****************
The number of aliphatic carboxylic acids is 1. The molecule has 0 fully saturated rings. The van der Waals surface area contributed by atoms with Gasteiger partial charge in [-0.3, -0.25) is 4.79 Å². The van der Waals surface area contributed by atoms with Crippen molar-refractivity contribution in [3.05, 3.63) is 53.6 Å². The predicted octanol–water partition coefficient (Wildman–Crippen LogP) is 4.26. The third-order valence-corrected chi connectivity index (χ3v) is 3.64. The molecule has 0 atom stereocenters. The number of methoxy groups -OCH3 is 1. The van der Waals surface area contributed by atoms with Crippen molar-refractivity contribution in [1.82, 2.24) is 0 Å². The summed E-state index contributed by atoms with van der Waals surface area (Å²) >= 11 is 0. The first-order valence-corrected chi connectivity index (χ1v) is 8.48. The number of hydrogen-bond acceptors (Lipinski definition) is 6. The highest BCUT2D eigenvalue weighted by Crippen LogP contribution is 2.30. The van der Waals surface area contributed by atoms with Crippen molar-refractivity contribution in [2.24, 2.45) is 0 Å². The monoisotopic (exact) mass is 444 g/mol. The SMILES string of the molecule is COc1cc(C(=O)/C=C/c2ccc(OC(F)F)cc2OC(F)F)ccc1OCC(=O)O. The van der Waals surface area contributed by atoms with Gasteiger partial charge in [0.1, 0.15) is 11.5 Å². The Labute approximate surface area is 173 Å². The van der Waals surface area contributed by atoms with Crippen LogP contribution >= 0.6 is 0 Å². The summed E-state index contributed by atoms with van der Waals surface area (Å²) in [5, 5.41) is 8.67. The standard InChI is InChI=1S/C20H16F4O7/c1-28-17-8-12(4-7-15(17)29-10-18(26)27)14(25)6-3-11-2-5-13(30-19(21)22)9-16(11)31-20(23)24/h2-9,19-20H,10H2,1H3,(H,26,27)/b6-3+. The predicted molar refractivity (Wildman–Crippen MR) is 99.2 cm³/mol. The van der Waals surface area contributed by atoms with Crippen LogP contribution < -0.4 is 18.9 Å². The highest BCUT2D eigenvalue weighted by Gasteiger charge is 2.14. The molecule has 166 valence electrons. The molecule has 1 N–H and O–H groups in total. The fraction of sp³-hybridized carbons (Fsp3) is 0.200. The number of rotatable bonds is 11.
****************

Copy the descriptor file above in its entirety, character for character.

The number of aliphatic carboxylic acids is 1. The molecule has 0 fully saturated rings. The van der Waals surface area contributed by atoms with Gasteiger partial charge in [-0.3, -0.25) is 4.79 Å². The van der Waals surface area contributed by atoms with Crippen molar-refractivity contribution in [3.05, 3.63) is 53.6 Å². The predicted octanol–water partition coefficient (Wildman–Crippen LogP) is 4.26. The third-order valence-corrected chi connectivity index (χ3v) is 3.64. The molecule has 0 atom stereocenters. The number of methoxy groups -OCH3 is 1. The van der Waals surface area contributed by atoms with Crippen molar-refractivity contribution in [1.82, 2.24) is 0 Å². The summed E-state index contributed by atoms with van der Waals surface area (Å²) >= 11 is 0. The first-order valence-corrected chi connectivity index (χ1v) is 8.48. The number of hydrogen-bond acceptors (Lipinski definition) is 6. The highest BCUT2D eigenvalue weighted by Crippen LogP contribution is 2.30. The van der Waals surface area contributed by atoms with Crippen molar-refractivity contribution in [2.24, 2.45) is 0 Å². The monoisotopic (exact) mass is 444 g/mol. The SMILES string of the molecule is COc1cc(C(=O)/C=C/c2ccc(OC(F)F)cc2OC(F)F)ccc1OCC(=O)O. The van der Waals surface area contributed by atoms with Gasteiger partial charge in [0.1, 0.15) is 11.5 Å². The Labute approximate surface area is 173 Å². The van der Waals surface area contributed by atoms with Crippen LogP contribution >= 0.6 is 0 Å². The summed E-state index contributed by atoms with van der Waals surface area (Å²) in [5, 5.41) is 8.67. The standard InChI is InChI=1S/C20H16F4O7/c1-28-17-8-12(4-7-15(17)29-10-18(26)27)14(25)6-3-11-2-5-13(30-19(21)22)9-16(11)31-20(23)24/h2-9,19-20H,10H2,1H3,(H,26,27)/b6-3+. The predicted molar refractivity (Wildman–Crippen MR) is 99.2 cm³/mol. The van der Waals surface area contributed by atoms with Crippen LogP contribution < -0.4 is 18.9 Å². The highest BCUT2D eigenvalue weighted by Gasteiger charge is 2.14. The molecule has 166 valence electrons. The molecule has 1 N–H and O–H groups in total. The fraction of sp³-hybridized carbons (Fsp3) is 0.200. The number of rotatable bonds is 11.